• Sharing knowledge and experience within the company, and teaching new starters better
  • Getting better as a company at making the most of TDD and automated testing

Reaping the benefits

The above objectives are great as a clear mission statement for the guild. Even more satisfying though are the specific actions that have come out of our first two guild meetings. Many of these were ideas that people had in mind anyway, but the guild has given them the impetus to carry out, or the opportunity to find collaborators to make the job easier and more successful. Others were completely new ideas that arose from our initial guild meetings.

So far, we’ve seen the following happen:

  • Guild members helping out on projects needing some work on their infrastructure to make automated testing easier
  • A brilliant newsletter showcasing some of the automated testing success stories from across the company, highlighting particularly useful tools and techniques, and encouraging everyone to do more automated testing on their own projects
  • More blog posts and new training material on our internal wiki, to share knowledge on automated testing and help everyone get up to speed

And there are further exciting plans for the near future:

  • Lunchtime training sessions including a TDD dojo and a JavaScript testing workshop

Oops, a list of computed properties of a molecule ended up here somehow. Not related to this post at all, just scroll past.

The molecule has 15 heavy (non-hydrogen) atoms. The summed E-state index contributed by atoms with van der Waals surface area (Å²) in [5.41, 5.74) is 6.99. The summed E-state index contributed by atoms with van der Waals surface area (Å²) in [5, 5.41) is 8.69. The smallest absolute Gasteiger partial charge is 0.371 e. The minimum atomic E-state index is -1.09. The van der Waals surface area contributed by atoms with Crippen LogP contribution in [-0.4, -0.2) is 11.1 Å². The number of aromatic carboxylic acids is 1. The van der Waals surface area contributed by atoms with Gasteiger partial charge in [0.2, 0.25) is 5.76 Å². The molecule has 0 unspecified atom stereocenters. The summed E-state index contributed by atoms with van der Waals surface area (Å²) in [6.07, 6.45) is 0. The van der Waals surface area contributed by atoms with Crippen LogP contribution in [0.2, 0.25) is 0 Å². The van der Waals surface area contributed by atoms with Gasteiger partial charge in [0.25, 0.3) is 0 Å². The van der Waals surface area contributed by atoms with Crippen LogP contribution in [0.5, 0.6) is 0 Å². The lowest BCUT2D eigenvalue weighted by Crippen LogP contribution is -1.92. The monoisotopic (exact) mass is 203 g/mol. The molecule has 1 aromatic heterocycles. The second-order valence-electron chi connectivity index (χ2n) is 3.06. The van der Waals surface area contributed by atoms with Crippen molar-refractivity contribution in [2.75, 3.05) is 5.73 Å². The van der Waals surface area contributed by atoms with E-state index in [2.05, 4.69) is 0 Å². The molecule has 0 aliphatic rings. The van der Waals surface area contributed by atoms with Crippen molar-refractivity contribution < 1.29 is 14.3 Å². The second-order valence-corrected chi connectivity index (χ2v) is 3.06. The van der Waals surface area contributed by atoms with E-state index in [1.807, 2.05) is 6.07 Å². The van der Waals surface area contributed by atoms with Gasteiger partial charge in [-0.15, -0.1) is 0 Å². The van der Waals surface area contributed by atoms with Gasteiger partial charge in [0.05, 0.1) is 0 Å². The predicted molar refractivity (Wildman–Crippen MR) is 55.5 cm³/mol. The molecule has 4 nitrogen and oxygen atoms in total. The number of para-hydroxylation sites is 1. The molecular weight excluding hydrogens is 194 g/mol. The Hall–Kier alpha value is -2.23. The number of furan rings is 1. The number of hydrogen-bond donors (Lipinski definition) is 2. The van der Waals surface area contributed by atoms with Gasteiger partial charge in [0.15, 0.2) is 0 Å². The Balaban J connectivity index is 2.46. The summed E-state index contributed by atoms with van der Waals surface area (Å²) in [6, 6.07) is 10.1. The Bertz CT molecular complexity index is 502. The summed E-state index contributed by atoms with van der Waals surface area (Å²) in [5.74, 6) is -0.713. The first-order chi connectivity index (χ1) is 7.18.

• A TDD-based section in our next internal speed coding competition
  • Better training for new starters on testing and TDD

It’s worth noting that all of the above have been promoted to the whole company, not just within the guild. Operating in the open and involving everyone are vital to achieving the overall goals stated above, which all relate to the whole company. The role of the guild has been to provide momentum and generate ideas for the benefit of the whole company, not to be at all insular or exclusive.

That said, a bit of camaraderie and group identity is helpful for sustaining some momentum and buzz around the idea of a guild. Speculation about an acronym-appropriate mascot for the Guild Of Automated Testing, and the occasional shout of “Testify!” do not do any harm.

More Guilds?

Beyond its own remit of improving our automated testing practices at Softwire, the creation of the Automated Testing Guild has also triggered similar initiatives in other disciplines. Since the formation of the guild, we’ve also seen a Training Guild and an Agile Guild form, with similar goals of sharing knowledge and generally raising our game in these areas as a company. There’s also a fledgling guild with the broader aim of helping support anyone in making new things happen.

Only time will tell if the enthusiasm and excitement around the various guilds will persist, but they’ve already achieved some concrete improvements so far, and have been a very positive addition to our office culture.

Tags: , ,

Categories: Softwire, Technical

«
»

Leave a Reply

* Mandatory fields


× 7 = fourteen

Submit Comment